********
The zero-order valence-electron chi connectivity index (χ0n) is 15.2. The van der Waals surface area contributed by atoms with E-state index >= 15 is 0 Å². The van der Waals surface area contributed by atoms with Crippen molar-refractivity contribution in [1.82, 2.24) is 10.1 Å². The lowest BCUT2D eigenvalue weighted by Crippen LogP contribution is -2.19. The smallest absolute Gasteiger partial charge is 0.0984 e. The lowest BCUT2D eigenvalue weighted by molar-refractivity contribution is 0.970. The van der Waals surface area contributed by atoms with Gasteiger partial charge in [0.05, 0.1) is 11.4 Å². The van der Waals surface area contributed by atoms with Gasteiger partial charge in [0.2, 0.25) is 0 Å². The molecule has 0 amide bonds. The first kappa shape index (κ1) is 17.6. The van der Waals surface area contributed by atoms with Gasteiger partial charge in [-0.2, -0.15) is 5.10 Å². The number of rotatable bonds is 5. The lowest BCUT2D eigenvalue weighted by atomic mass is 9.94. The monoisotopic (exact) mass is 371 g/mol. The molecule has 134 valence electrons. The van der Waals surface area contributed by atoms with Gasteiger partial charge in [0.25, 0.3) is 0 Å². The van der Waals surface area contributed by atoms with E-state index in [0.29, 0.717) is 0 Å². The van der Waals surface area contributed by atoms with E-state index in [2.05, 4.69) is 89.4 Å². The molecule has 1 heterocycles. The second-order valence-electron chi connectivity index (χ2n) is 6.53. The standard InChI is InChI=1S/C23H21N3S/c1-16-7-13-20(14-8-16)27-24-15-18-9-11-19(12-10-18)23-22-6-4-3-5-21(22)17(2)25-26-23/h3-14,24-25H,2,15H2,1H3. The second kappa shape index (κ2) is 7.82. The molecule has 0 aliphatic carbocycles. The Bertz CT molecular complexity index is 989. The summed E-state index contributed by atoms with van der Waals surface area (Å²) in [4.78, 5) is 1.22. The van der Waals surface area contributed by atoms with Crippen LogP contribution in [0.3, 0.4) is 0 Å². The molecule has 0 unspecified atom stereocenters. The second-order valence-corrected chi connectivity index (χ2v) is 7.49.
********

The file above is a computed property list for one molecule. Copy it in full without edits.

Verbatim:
The zero-order valence-electron chi connectivity index (χ0n) is 15.2. The van der Waals surface area contributed by atoms with E-state index >= 15 is 0 Å². The van der Waals surface area contributed by atoms with Crippen molar-refractivity contribution in [1.82, 2.24) is 10.1 Å². The lowest BCUT2D eigenvalue weighted by Crippen LogP contribution is -2.19. The smallest absolute Gasteiger partial charge is 0.0984 e. The lowest BCUT2D eigenvalue weighted by molar-refractivity contribution is 0.970. The van der Waals surface area contributed by atoms with Gasteiger partial charge in [0.05, 0.1) is 11.4 Å². The van der Waals surface area contributed by atoms with Gasteiger partial charge in [0.2, 0.25) is 0 Å². The molecule has 0 amide bonds. The first kappa shape index (κ1) is 17.6. The van der Waals surface area contributed by atoms with Gasteiger partial charge in [-0.2, -0.15) is 5.10 Å². The number of rotatable bonds is 5. The lowest BCUT2D eigenvalue weighted by atomic mass is 9.94. The monoisotopic (exact) mass is 371 g/mol. The molecule has 134 valence electrons. The van der Waals surface area contributed by atoms with Gasteiger partial charge in [0.25, 0.3) is 0 Å². The van der Waals surface area contributed by atoms with E-state index in [0.29, 0.717) is 0 Å². The van der Waals surface area contributed by atoms with E-state index in [2.05, 4.69) is 89.4 Å². The molecule has 1 heterocycles. The second-order valence-electron chi connectivity index (χ2n) is 6.53. The standard InChI is InChI=1S/C23H21N3S/c1-16-7-13-20(14-8-16)27-24-15-18-9-11-19(12-10-18)23-22-6-4-3-5-21(22)17(2)25-26-23/h3-14,24-25H,2,15H2,1H3. The second kappa shape index (κ2) is 7.82. The molecule has 0 aliphatic carbocycles. The Bertz CT molecular complexity index is 989. The summed E-state index contributed by atoms with van der Waals surface area (Å²) in [4.78, 5) is 1.22. The van der Waals surface area contributed by atoms with Crippen LogP contribution in [0.3, 0.4) is 0 Å². The molecule has 0 unspecified atom stereocenters. The second-order valence-corrected chi connectivity index (χ2v) is 7.49.